struggle there and then. Whereas in his country, allowing for dodging
state repression (the government had killed his brother for the same
activities he was involved in), it was pretty simple to agitate and
organise among workers.

Concretely in this example, the different scenario that comrade Ketabchi
imagines is very unlikely, because (here) the level of mobilisation and
politicisation of anti-war protesters was too low to keep going after
Baghdad fell. Perhaps the left could have done better to prepare the
sort of movement he describes but I'm dubious about that.

Of course, the specific demand of calling for UN intervention is also
thorny but (as Ketabchi points out) this can be changed to a call for
material reparations, etc, without substantially altering the point he
makes.

I think Ketabchi is jumping a step ahead. Are we to not only reverse the
invasion/colonisation of Iraq by the US but also to force the
imperialists to set up a democratic regime in Iraq in one fell swoop?
One step at a time, I think, is the only way it can be done. The
anti-imperialist movement in the imperialist countries has a lot of
responsibility, but I don't think we can substitute for the struggle of
the Iraqi people to rebuild their country on secular, democratic (let
alone socialist) lines.

Lastly, I think that in misunderstanding the potential that exists in
the West, Ketabchi ignores the need to rebuild the Western left, and the
opportunities that the antiwar movement affords for this. We need to
build the socialist movement which in fact will be the only effective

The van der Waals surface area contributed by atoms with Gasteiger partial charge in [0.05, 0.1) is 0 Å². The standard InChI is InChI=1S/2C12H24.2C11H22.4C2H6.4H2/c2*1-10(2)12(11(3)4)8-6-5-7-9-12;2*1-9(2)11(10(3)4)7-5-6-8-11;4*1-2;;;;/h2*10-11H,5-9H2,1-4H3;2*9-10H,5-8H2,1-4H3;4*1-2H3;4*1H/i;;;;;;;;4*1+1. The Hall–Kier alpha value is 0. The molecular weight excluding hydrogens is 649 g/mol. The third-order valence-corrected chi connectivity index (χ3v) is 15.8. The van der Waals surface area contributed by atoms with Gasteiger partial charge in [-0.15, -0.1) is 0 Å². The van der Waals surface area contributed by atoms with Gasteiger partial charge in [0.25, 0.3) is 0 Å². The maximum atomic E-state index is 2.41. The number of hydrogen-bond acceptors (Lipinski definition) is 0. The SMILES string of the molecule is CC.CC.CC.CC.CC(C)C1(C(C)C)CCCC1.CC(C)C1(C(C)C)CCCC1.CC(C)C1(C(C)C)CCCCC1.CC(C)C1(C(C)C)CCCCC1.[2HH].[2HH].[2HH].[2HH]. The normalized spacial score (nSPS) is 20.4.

friend for the Iraqi left and working class in the medium to long term.
Cutting a deal with liberal-conservative antiwar forces to call for UN
involvement (which is tactically what Ketabchi's proposal would result
in) could well be a kiss of death for an active anti-war grassroots
movement. It might achieve some limited space for Iraqi leftists, that
shouldn't be denied, but what would be the overall outcome?

What do comrades on the list think? Perhaps, given the small size of the
Iraqi left, a relatively liberal UN colony, where comrades like the WCPI
can still operate, is the best we can hope for? I don't think that's
reason to back a UN solution. We need to find other avenues to aid the
Iraqi left.


Ketabchi writes
(As I edit this article, today, the Workers Communist party Of Iraq has
issued a statement that armed thugs from various fascist Islamic groups
have attacked the party's office in Al-Nasriya and clashed with party
members.  The WCP succeeded in forcing the attackers into retreat, but
the Italian police in the city intervened and arrested four members of
party who were attacked by the Islamists.  These are the routine
activities of Islamic murderers acting like fascist squads.)
***
I think matters like this are where the Western left can really aid our
comrades in Iraq. Without ceasing to call for imperialist forces out of
Iraq, we should campaign in solidarity with left comrades in Iraq, and
expose such undemocratic actions by the foreign occupiers. If possible,
we ought to identify the Iraqi left and working class forces which are
actually leading the struggle there and provide material aid to them (as
they need/request).

Ben C